In May 2015, Zika virus started spreading from Brazil to 47 countries worldwide. The virus poses a particular threat to pregnant women, as it can lead to deformities in the fetus. So far there is no treatment or vaccine available, and many questions remain unanswered: What are the characteristics of the virus? What exactly happens when a women has the infection during pregnancy? Are there transmission routes we’re not yet aware of?
To answer these questions, the European Union has funded the ZIKAlliance research consortium with its Horizon 2020 research and innovation program. ZIKAlliance involves 53 partners in the scientific community worldwide, including the University of Zurich. Insect researcher Eva Veronesi, a postdoc at the UZH Institute of Parasitology, is leading a team of three looking into a specific question: Is the Asian bush mosquito (Aedes japonicus), which can now also be found in Europe, able to transmit Zika virus?
What we know so far is that there are three main routes for person-to-person transmission of the Zika virus: via the bite of an infected yellow fever mosquito (Aedes aegypti, also called the Egyptian tiger mosquito), from a pregnant woman to the fetus, and through sexual contact with an infected person. Recent discoveries also confirmed that the Asian tiger mosquito (Aedes albopictus), can also potentially transmit Zika virus.
The yellow fever mosquito is responsible for the large majority of infections. So far it hasn’t settled in Central Europe because it can’t survive the winter temperatures. But there are two other exotic species of mosquito that have gained a foothold in Central Europe, including Switzerland: The Asian tiger mosquito has been reported in Ticino since 2003, and the Asian bush mosquito has been found in this country, especially in the north, since 2008.
This means that to determine whether Zika virus could also spread in Switzerland, it’s important to know whether other species of mosquito can transmit it. Eva Veronesi has taken on the task of finding out whether this is the case for the Asian bush mosquito. She and her team have been collecting eggs at three locations in Switzerland to breed the mosquito in the lab. They then give the insects blood infected with the Zika virus to feed on. If the virus can then be found in the mosquito’s saliva, it shows the potential role of this mosquito as a vector of Zika virus.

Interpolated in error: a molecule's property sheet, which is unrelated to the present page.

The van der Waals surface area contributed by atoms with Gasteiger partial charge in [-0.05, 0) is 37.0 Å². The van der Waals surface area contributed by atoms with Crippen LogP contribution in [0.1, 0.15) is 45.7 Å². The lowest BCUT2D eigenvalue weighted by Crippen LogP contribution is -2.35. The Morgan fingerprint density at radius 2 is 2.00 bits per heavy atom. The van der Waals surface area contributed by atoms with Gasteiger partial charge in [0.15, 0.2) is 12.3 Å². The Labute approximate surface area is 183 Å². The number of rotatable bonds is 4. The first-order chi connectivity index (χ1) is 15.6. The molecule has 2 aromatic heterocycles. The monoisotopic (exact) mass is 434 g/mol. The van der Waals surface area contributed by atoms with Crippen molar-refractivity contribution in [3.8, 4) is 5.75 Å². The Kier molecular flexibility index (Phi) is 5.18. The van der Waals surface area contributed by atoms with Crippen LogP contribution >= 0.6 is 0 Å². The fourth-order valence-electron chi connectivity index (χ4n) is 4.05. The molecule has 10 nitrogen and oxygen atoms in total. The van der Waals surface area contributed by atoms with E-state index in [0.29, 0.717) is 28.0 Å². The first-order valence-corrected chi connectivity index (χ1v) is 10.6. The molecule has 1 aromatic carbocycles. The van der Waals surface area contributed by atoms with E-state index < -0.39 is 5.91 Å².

Research in a high-security lab
Veronesi and her team will investigate not only the role of this mosquito species for Zika virus transmission, but also the effect of climate conditions. For this reason, the study will include different groups of Zika-infected mosquitoes incubated under a realistic Swiss temperature fluctuation regime. Three different variants of the Zika virus will be tested at the high-security lab: the South American, African, and Asian.
“It’s very possible that the Asian bush mosquito can also transmit Zika virus,” says Veronesi. “It has already been shown in earlier research at UZH that this mosquito can transmit the dengue virus, which belongs to the same family as the Zika virus.” Recently her team demonstrated that this mosquito can transmit West Nile virus.
But there’s no reason to panic. These viruses aren’t endemic – in other words established – in Switzerland. However, it is possible that infected people import the virus. If such a person is bitten by a mosquito, the insect can transfer the virus to another person. “So it’s very important to know which mosquitoes can transmit which viruses. That way we can monitor the relevant species of mosquito and in case of an outbreak adopt appropriate population control strategies,” explains Veronesi.
There’s a lot of research to be done, as each species may act differently from population to population. For example, a population of Asian bush mosquitoes in Germany was unable to transmit the West Nile virus, while the population in Switzerland was successful in doing so.
“If the Asian bush mosquito also turned out to be a potential vector for the spread of Zika virus, it would be good to monitor it on a nationwide basis,” says Eva Veronesi. Switzerland currently has only one program to monitor and control the Asian tiger mosquito, in Ticino. The options for decimating the population of exotic mosquitoes include removing standing water containers, the use of insecticides or treating flooded areas with bacteria that kills mosquito larvae. Other innovative measures include releasing sterile mosquitoes to interrupt the production of offspring.
Eva Veronesi expects her research to yield the first findings by the end of 2017. The ZIKAlliance projects run until 2019 (see box). For Veronesi the alliance isn’t just a prompt, sensible response to the Zika epidemic on the part of the EU, but a good example of establishing multidisciplinary collaboration to address similar health threats in the future. Veronesi has no doubt that more mosquito-transmitted virus will arrive. “Preparedeness and a good knowledge of the role of these mosquitoes in virus transmission are therefore of paramount importance”, she says. Globalization hasn’t just made travel easier for people, but for mosquitoes and viruses too. Added to this, climate and environmental changes have expanded the habitats of many transmitters of exotic diseases, in Europe as well.
ZIKAlliance is supported by the European Union Horizon 2020 Research and Innovation Programme under the ZIKAlliance Grant Agreement 734548 to better understand the clinical and fundamental aspects of infections by Zika virus (ZIKV).
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